What happened to our VR future?

What happened to our VR future?

The latest innovation from Oculus — the Oculus Quest — was supposed to take the digital world by storm, but a relatively muted response from the tech community has many scratching their heads and wondering if VR is really all that it’s made out to be. This is a drastic change from just a few years ago, when we were regularly told that VR was the way of the future, and that soon our entire lives would be constructed around alternative virtual realms where the digital sky was the limit.

Today, our VR future looks much grimmer than ever before, and many consumers and developers alike are beginning to lose confidence in the so-called way of the future. After examining Oculus’ latest gambit, I’m not surprised to see that VR is slowly but surely losing steam thanks to a number of challenging hurdles that have yet to be surmounted.

Could the Oculus quest change things?

Most proponents of VR are quickly lining up behind the Oculus Quest, the latest innovation in the market that aims at offering users a virtual reality experience without necessarily plugging them into a PC (something that the early Oculus Rift needed in order to operate).

The new standalone headset is reportedly set to debut on the market at a price of $399, and will begin shipping next year. Mark Zuckerberg and Facebook have quite a bit invested in VR, ensuring that it doubtlessly won’t be a total flop. But there are some signs of concern that illustrate our VR future is growing dimmer by the day.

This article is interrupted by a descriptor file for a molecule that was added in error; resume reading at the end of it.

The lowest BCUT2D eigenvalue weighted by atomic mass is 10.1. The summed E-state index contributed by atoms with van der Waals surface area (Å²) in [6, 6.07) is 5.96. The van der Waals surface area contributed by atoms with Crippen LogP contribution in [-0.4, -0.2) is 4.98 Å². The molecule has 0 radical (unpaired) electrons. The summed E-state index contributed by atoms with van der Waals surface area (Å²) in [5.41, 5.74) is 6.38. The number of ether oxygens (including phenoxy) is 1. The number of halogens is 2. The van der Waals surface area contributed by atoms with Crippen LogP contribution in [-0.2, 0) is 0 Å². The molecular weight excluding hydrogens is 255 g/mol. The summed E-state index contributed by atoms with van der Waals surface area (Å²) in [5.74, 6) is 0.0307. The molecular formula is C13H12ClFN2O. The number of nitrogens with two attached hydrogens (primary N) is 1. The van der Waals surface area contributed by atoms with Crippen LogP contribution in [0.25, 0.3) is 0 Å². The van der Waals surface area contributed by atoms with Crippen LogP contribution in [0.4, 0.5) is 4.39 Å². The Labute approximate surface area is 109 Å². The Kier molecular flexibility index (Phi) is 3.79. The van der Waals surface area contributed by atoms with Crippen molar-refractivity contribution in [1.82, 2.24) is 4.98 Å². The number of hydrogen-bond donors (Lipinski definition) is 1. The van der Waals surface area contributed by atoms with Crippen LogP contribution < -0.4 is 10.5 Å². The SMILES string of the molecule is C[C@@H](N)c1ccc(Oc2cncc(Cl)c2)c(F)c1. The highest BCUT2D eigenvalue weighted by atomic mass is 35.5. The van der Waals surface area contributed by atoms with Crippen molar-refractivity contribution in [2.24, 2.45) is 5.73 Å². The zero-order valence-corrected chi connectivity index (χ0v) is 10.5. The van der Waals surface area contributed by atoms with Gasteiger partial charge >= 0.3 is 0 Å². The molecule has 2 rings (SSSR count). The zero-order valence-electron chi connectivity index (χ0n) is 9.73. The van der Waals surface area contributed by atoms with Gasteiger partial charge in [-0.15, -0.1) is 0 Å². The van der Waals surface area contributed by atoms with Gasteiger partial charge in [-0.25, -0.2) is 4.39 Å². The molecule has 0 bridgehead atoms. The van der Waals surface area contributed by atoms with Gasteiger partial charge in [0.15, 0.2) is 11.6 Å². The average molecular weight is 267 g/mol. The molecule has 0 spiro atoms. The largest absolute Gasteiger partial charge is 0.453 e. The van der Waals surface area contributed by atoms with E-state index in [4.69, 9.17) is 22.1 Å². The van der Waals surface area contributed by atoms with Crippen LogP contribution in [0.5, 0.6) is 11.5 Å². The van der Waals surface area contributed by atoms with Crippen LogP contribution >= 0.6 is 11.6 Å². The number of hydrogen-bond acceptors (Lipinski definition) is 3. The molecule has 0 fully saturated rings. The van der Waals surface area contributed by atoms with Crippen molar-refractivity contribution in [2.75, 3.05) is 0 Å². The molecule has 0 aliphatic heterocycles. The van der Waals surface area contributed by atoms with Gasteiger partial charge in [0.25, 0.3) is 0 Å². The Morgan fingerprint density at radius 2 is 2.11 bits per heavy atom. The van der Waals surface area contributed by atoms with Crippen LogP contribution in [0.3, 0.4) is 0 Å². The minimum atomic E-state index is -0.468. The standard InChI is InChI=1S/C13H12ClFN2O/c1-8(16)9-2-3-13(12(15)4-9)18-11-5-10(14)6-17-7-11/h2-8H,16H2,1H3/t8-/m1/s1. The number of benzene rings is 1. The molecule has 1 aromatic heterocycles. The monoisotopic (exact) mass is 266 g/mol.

On the bright side, I’m glad to see that the once-prohibitive costs of VR technology is slowly but surely going down. Where once VR was nothing more than a fancy fad open only to those with plenty of tech experience and cash to throw away, it’s steadily becoming more mainstream as the technology involved becomes cheaper to produce and master. The all-in-one nature of it will doubtlessly entice some shoppers, too. But these small improvements to VR technology don’t change the fact that the industry in general is facing some seemingly insurmountable odds.

For starters, VR headsets and devices are still very unwieldy and uncomfortable to use, and many people who aren’t avid tech consumers feel strange putting these devices on. This is no small charge — one of the primary reasons the iPhone became so popular was because it was so simple and intuitive to use, whereas VR headsets are clunky and alien to a large swathe of potential customers.

It’s also clear that VR tech simply can’t compete with current-gen consoles, their primary competitor when it comes to vacuuming up valuable consumer dollars. Oculus CTO John Carmack recently noted that it’s simply impossible to take a game developed at a high-level on such consoles as the Xbox or PlayStation and seamlessly swap it over to an Oculus headset.

Convincing gamers to switch